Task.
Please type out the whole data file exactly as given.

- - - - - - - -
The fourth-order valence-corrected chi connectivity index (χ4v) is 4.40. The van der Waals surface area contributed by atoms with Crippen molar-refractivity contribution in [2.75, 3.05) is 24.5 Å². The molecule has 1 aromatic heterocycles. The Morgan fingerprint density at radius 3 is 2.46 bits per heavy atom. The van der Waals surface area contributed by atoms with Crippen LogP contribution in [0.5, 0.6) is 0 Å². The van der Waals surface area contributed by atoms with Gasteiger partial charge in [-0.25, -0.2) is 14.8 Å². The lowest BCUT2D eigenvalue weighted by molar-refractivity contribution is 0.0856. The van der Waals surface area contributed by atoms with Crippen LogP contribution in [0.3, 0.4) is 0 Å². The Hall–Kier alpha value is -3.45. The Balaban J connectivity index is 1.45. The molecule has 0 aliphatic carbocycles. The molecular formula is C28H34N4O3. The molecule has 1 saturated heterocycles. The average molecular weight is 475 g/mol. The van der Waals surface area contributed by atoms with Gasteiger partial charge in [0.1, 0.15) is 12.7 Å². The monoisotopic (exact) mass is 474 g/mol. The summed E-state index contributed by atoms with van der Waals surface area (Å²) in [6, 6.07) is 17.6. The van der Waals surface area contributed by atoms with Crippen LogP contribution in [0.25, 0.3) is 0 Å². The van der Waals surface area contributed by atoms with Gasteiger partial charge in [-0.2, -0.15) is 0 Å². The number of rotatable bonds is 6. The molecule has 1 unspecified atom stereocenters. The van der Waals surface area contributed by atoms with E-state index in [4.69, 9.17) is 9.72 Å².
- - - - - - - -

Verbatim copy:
The fourth-order valence-corrected chi connectivity index (χ4v) is 4.40. The van der Waals surface area contributed by atoms with Crippen molar-refractivity contribution in [2.75, 3.05) is 24.5 Å². The molecule has 1 aromatic heterocycles. The Morgan fingerprint density at radius 3 is 2.46 bits per heavy atom. The van der Waals surface area contributed by atoms with Crippen LogP contribution in [0.5, 0.6) is 0 Å². The van der Waals surface area contributed by atoms with Gasteiger partial charge in [-0.25, -0.2) is 14.8 Å². The lowest BCUT2D eigenvalue weighted by molar-refractivity contribution is 0.0856. The van der Waals surface area contributed by atoms with Crippen LogP contribution in [0.3, 0.4) is 0 Å². The Hall–Kier alpha value is -3.45. The Balaban J connectivity index is 1.45. The molecule has 0 aliphatic carbocycles. The molecular formula is C28H34N4O3. The molecule has 1 saturated heterocycles. The average molecular weight is 475 g/mol. The van der Waals surface area contributed by atoms with Gasteiger partial charge in [0.1, 0.15) is 12.7 Å². The monoisotopic (exact) mass is 474 g/mol. The summed E-state index contributed by atoms with van der Waals surface area (Å²) in [6, 6.07) is 17.6. The van der Waals surface area contributed by atoms with Crippen LogP contribution in [0.25, 0.3) is 0 Å². The van der Waals surface area contributed by atoms with Gasteiger partial charge in [-0.2, -0.15) is 0 Å². The number of rotatable bonds is 6. The molecule has 1 unspecified atom stereocenters. The van der Waals surface area contributed by atoms with E-state index in [4.69, 9.17) is 9.72 Å².